A Maltese teacher has decided to take to Facebook to show people the true ups and downs of online learning, bringing up a number of important points that should be taken into consideration when weighing in on the debate of school re-openings in September.
“I wasn’t going to write anything about the comments on school reopenings because I was honestly giving up,” the teacher started, saying it’s virtually impossible to explain things rationally when it comes to many Maltese people.
“Schools, for the people (and politicians) have just become a mechanism which liberates you from your children for a number of hours per day, and whether they’re learning anything or not probably doesn’t interest you either.”
Among the issues raised was the fact that, according to the teacher’s personal experiences, children who aren’t pushed by their parents to attend the lessons simply don’t. There is no way to force them to attend from the teacher’s side, and they end up completely missing out on the syllabus.
“Isn’t it obvious your daughter didn’t learn anything online if she never attended a single lesson? Should I have come to your house, get her out of bed and turned on her computer?”
The teacher continued that this is not valid grounds for dismissing online lessons, because it feeds into the rhetoric of not holding parents accountable for their own child’s education.
“But if I get sick, what will happen?” he argues. “In one day, I meet at least 80 students. If these all fall from the sky and into my classroom in some way, that’s already 80 families in quarantine… besides my own. Now imagine my school, where there are nearly 1,000 students and about 200 staff members.”
While considering the logistics and attempting to protect children’s mental health, it’s of utmost importance to safeguard public health and vulnerable kids, he continues.
The teacher clarifies his position on the debate by saying he obviously wants schools to be opened… “but there’s a big difference between what I ‘want’ and what ‘is needed’. This is what the people don’t want to understand”.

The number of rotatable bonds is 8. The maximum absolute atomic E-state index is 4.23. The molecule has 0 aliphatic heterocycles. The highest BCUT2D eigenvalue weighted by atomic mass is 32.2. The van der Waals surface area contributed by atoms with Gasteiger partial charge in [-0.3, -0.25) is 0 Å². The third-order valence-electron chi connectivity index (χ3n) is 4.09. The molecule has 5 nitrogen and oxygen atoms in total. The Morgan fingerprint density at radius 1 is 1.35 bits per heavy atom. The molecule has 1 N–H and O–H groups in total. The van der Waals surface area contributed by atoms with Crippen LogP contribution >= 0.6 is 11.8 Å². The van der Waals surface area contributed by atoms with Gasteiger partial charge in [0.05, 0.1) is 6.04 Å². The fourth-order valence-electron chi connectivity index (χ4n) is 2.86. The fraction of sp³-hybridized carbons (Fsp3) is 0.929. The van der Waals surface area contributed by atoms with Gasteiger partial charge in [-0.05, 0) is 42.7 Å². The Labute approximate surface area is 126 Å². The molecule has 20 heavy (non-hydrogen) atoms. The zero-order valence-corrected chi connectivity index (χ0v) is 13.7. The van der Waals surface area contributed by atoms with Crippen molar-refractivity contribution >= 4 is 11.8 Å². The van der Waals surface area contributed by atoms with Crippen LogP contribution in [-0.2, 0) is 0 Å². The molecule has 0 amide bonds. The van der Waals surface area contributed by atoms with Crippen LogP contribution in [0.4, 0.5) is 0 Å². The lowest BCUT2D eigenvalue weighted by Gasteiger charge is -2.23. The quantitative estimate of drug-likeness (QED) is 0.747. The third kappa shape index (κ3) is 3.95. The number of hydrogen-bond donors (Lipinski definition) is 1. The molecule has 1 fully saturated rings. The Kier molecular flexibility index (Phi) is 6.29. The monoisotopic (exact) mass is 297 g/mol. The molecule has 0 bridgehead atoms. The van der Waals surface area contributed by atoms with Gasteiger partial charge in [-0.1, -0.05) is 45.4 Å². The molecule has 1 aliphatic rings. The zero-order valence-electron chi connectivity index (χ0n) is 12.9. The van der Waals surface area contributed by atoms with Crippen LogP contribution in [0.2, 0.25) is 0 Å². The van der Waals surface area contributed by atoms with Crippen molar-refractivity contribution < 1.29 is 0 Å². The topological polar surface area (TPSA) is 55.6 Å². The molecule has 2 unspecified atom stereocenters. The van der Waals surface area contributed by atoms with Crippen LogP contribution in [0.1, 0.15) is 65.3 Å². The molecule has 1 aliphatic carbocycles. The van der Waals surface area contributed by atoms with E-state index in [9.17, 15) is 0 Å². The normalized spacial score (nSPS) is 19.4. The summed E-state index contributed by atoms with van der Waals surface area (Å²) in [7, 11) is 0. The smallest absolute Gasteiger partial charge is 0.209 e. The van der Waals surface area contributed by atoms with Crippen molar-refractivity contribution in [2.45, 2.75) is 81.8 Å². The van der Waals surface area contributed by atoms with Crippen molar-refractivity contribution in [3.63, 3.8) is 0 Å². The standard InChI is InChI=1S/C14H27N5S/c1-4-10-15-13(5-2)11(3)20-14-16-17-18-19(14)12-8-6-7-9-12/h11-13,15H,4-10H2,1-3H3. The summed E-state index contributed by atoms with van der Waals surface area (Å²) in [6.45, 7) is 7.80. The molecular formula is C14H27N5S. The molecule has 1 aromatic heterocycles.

He continues by explaining how the social aspect of school has been lost to the black screens of switched-off cameras and how tedious work has become.
He prompts those in power by reminding people of the infamous Think Tank which was set up for the explicit purpose of discussing solutions to education in the time of the pandemic, but seems to have fallen off the radar and not offered up any of the promised solutions.
“If school isn’t a mass gathering, then I don’t know what you can call it.”
“As far as I know, mass gatherings are dangerous and forbidden,” he continued. “Or does it not matter when it’s a school?”
“What did these ‘experts’ come up with?” he asked. “It would be ideal if, as educators, we know what is going to happen so we can prepare ourselves, preferably before the first day of school.”
“I wish schools didn’t have to close,” the teacher later clarified in the comments section. “I wish I could have continued with my preparations for the Form 5 Farewell. I wish the Prize Day could have happened. I wish the sleepovers could have happened. I was very looking forward to going trekking with my kids. Those are the things that I believe are the most important parts of our children’s education, but the time that we’re living in didnt’ allow these things to happen.”
“Going online is definitely not my first choice, but it’s a choice that we all need to keep available just in case,” he finished.